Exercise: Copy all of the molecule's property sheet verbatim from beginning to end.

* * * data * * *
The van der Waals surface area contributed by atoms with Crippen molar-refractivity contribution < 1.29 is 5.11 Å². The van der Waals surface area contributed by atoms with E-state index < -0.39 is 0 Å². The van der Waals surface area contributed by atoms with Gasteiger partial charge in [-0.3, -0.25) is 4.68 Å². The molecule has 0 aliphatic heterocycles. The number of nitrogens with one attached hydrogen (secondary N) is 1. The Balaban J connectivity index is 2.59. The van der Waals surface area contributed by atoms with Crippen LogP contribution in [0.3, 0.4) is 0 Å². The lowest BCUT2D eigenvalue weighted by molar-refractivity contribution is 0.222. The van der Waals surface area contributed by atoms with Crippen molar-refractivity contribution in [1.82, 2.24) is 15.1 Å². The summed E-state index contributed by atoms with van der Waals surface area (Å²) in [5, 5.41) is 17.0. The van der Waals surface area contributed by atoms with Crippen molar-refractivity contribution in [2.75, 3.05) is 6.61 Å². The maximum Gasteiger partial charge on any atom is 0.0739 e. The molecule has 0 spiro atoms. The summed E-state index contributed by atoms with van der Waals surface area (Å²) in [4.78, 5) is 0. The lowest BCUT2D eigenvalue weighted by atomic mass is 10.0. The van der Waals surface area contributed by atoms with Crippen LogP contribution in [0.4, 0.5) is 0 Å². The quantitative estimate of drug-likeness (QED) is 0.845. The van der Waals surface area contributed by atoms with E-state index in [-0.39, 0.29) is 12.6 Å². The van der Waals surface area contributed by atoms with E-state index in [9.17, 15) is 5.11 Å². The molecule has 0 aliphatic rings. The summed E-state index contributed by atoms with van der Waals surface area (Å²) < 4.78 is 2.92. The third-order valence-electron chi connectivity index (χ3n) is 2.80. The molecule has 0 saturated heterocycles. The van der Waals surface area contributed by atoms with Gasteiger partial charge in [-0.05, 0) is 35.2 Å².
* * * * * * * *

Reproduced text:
The van der Waals surface area contributed by atoms with Crippen molar-refractivity contribution < 1.29 is 5.11 Å². The van der Waals surface area contributed by atoms with E-state index < -0.39 is 0 Å². The van der Waals surface area contributed by atoms with Gasteiger partial charge in [-0.3, -0.25) is 4.68 Å². The molecule has 0 aliphatic heterocycles. The number of nitrogens with one attached hydrogen (secondary N) is 1. The Balaban J connectivity index is 2.59. The van der Waals surface area contributed by atoms with Crippen LogP contribution in [0.3, 0.4) is 0 Å². The lowest BCUT2D eigenvalue weighted by molar-refractivity contribution is 0.222. The van der Waals surface area contributed by atoms with Crippen molar-refractivity contribution in [1.82, 2.24) is 15.1 Å². The summed E-state index contributed by atoms with van der Waals surface area (Å²) in [5, 5.41) is 17.0. The van der Waals surface area contributed by atoms with Crippen molar-refractivity contribution in [2.75, 3.05) is 6.61 Å². The maximum Gasteiger partial charge on any atom is 0.0739 e. The molecule has 0 spiro atoms. The summed E-state index contributed by atoms with van der Waals surface area (Å²) in [4.78, 5) is 0. The lowest BCUT2D eigenvalue weighted by atomic mass is 10.0. The van der Waals surface area contributed by atoms with Crippen LogP contribution in [0.4, 0.5) is 0 Å². The quantitative estimate of drug-likeness (QED) is 0.845. The van der Waals surface area contributed by atoms with E-state index in [-0.39, 0.29) is 12.6 Å². The van der Waals surface area contributed by atoms with E-state index in [9.17, 15) is 5.11 Å². The molecule has 0 aliphatic rings. The summed E-state index contributed by atoms with van der Waals surface area (Å²) < 4.78 is 2.92. The third-order valence-electron chi connectivity index (χ3n) is 2.80. The molecule has 0 saturated heterocycles. The van der Waals surface area contributed by atoms with Gasteiger partial charge in [-0.05, 0) is 35.2 Å².